“In the United States and in Canada, the average adult gains about one pound a year,” says Armand E. Sabitoni, LIUNA’s General Secretary-Treasurer and the LHSFNA’s Labor Co-Chairman, citing new research from the Harvard School of Public Health. “That’s 30 pounds from age 30 to 60. For those who want to avoid gaining these pounds and their associated health risks, the study offers some new insight and guidance.”

Unlike most studies about health and weight, where the focus is on methods for weight loss after obesity develops, the Harvard research – twenty years of eating habit data collected from over 120,000 Americans participating in three separate studies – looked at factors linked to long-term weight gain. It found that all calories are not created equal. Whether or not they lead to unwanted pounds depends on a food’s dietary quality. It seems that eating too much is not necessarily the main reason why we gain weight. Rather, it is because we don’t eat the right foods.

Alternate description

LIUNA General Secretary-Treasurer and LHSFNA Labor Co-Chairman Armand E. Sabitoni

For example, people who ate a daily serving of potatoes added 1.28 pounds to their weight over a period of four years regardless of whether the potatoes were baked, fried or mashed. Potato chips added 1.69 lb. Every additional daily serving increased gain by an equivalent amount. Similar findings were found with sugar-sweetened beverages (1.0 lb) and meats, whether unprocessed (0.95 lb) or high-in-sodium& processed (0.93 lb). The results indicate that no matter how little of these foods we eat, the calories acquired turn to pounds that are hard to burn off.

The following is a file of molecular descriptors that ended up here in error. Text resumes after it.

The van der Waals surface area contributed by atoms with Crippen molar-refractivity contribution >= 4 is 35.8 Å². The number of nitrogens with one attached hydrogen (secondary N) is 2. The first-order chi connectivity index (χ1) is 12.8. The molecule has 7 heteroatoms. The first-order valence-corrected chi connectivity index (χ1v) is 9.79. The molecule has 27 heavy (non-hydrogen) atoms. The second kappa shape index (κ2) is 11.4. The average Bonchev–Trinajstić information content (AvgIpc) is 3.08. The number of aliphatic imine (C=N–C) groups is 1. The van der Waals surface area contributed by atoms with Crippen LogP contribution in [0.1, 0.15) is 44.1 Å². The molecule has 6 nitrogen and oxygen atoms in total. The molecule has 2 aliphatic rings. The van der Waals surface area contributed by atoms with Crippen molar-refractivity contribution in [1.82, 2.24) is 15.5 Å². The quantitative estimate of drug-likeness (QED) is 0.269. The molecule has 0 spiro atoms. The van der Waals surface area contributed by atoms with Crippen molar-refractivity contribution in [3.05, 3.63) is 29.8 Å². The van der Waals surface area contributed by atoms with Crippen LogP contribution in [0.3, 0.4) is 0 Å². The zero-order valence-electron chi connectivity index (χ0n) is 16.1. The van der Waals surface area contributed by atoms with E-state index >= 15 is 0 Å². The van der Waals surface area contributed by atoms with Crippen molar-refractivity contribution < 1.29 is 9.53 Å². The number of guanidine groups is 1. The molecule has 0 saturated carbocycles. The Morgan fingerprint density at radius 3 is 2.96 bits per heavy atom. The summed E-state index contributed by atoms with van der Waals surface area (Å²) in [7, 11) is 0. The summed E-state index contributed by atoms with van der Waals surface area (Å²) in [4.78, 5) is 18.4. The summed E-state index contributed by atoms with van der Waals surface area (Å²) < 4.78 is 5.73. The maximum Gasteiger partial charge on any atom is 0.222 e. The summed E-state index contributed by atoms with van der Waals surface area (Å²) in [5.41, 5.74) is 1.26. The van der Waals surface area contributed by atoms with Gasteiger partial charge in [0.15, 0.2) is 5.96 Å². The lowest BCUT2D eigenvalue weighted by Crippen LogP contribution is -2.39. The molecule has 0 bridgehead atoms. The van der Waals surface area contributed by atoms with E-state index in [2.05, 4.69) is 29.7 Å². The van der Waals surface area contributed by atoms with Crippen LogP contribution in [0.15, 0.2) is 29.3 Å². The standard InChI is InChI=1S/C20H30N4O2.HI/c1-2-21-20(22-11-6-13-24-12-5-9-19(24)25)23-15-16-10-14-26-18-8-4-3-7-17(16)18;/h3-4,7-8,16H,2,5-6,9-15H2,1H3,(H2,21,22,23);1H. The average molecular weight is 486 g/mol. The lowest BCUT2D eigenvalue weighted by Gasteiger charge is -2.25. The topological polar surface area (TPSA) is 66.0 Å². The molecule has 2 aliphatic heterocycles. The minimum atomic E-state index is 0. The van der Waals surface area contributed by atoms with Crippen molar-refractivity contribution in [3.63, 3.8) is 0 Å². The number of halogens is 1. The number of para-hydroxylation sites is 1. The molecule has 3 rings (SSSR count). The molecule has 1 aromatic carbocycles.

In contrast, those who ate a daily handful of peanuts or a daily serving of fruit or vegetables prevented weight gain (-0.57, -0.49 and -0.22 lb, respectively), and a daily four-ounce serving of yogurt – regular, low-fat or no-fat – kept off nearly a pound (-0.82 lb). With these foods, the calories acquired are easy to burn or help burn the calories from other foods. People who eat a lot of these foods gain the least weight.

The study also found that lifestyle factors – exercise, sleeping, alcohol consumption, TV watching, smoking and quitting smoking – contribute to weight loss or gain and overall health. With the exception of exercise and sleeping, the more people engaged in any of these activities, the more pounds they put on. However, diet was the most influential factor, and the study’s key findings for preventing long-term weight gain are:

  1. Focus on improving carbohydrate quality by eating less sugars (e.g., soda) and other sweets as well as fewer starches (e.g., potatoes) and refined grains (e.g., white bread, white rice and breakfast cereals low in fiber).
  2. Focus on eating more minimally-processed foods (e.g., fruits, vegetables, whole grains, nuts and yogurt) and fewer highly-processed foods (e.g., white breads, processed meats and sugary beverages).

In this issue of LIFELINES, we take a hard look at America’s eating habits and the weight gain that follows, and we offer suggestions for improvement that are not hard to swallow.

“Our dietary habits and behaviors are leading to a nation that is increasingly overweight and unhealthy,” says Sabitoni. “We need to target our food choices and bring more to the table than taste. Mindful eating is the key to good health.”

Nutrition & Fitness for Laborers

The LHSFNA’s Health Promotion Division offers a workshop on nutrition and fitness for Laborers. For more information, call 202-628-5465. Becoming Physically Active and Weight Matters, brochures offering tips and information on exercise and diet, can be ordered through the online Publications Catalogue.

[Janet Lubman Rathner]